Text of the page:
As an occupational therapist at the MetroHealth Rehabilitation Institute, Cori Nosin, MS, OTR/L, works with patients who have had upper extremity amputations. Beyond the physical toll of an amputation, she knows that many of those with limb loss or limb difference feel alone.
“I get to know my patients really well, and I know that as much support as we try to wrap around them, undergoing an amputation can still be an isolating experience,” she says. “People don’t always know how to deal with it, and it’s vital that they become part of a community where they can find others who understand.”
Enter the Amputee Coalition.
Nosin, who is also the Outpatient Occupational Therapy Supervisor, became familiar with the Amputee Coalition at a health conference. After learning more, she was certain the national organization would enhance her patients’ quality of life.
Through education and advocacy, the Amputee Coalition helps amputees and their families live life to the fullest after amputation. One of the key ways they do this is through their nationwide peer support network.
“Having someone else to show you the way—someone who really gets it—is vital,” Nosin explains. “Now through the Amputee Coalition’s peer support network, we can connect patients with other individuals who have experienced an amputation. They can share lived experiences and relate to one another in a way that family and caregivers are unable to do.”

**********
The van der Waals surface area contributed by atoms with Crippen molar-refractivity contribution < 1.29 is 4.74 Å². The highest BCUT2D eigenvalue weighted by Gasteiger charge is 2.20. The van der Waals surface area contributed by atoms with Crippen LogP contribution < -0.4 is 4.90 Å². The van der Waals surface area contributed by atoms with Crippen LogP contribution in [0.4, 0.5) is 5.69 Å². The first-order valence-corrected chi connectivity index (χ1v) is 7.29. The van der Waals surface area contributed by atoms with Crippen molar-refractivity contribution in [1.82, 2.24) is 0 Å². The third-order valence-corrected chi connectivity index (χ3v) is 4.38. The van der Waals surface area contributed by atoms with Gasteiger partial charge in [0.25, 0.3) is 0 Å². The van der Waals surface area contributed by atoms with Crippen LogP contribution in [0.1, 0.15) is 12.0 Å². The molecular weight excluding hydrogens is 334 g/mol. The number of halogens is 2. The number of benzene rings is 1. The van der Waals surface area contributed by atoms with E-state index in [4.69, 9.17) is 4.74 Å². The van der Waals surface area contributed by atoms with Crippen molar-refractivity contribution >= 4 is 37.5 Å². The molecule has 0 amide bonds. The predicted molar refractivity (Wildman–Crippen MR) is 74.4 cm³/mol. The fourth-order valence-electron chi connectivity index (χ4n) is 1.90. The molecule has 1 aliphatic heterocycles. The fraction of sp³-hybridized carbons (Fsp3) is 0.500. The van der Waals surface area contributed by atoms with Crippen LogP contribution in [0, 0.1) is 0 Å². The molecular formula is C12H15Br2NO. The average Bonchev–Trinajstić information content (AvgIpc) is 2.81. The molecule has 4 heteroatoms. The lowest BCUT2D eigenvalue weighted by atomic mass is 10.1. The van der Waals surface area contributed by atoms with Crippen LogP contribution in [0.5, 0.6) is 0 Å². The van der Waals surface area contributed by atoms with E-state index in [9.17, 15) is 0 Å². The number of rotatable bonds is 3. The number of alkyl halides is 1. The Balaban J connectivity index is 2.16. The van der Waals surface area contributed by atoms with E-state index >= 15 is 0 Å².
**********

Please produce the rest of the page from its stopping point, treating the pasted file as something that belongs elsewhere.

Those in the peer support network are further in their amputation journey and have gone through training to support someone else coming to terms with the change. Both she and Margo McGreal, PT, who sees patients with lower extremity amputations, believe the peer support network will enrich patient lives and build confidence.
“While many of our patients have supportive family and friends, it’s helpful to have someone who truly understands and can help them navigate and figure out how to normalize it in their lives,” says Nosin.
Eventually, they hope that some MetroHealth patients will join the network to support others, so Nosin and McGreal can tap into local peer support resources. Additionally, as part of the Amputee Coalition, MetroHealth has access to patient resources from a credible organization.
Interdisciplinary team appointments
Along with Joelle Gabet, MD, Director of Amputee Rehabilitation, Department of Physical Medicine and Rehabilitation, the MetroHealth team sees approximately 400-600 amputee patients annually. To ensure a continuum of care and provide as much ease and convenience as possible, patients have interdisciplinary appointments with Dr. Gabet, their therapist, and, if needed, the prosthetist to ensure care is coordinated and collaborative, with articulated goals everyone is working toward.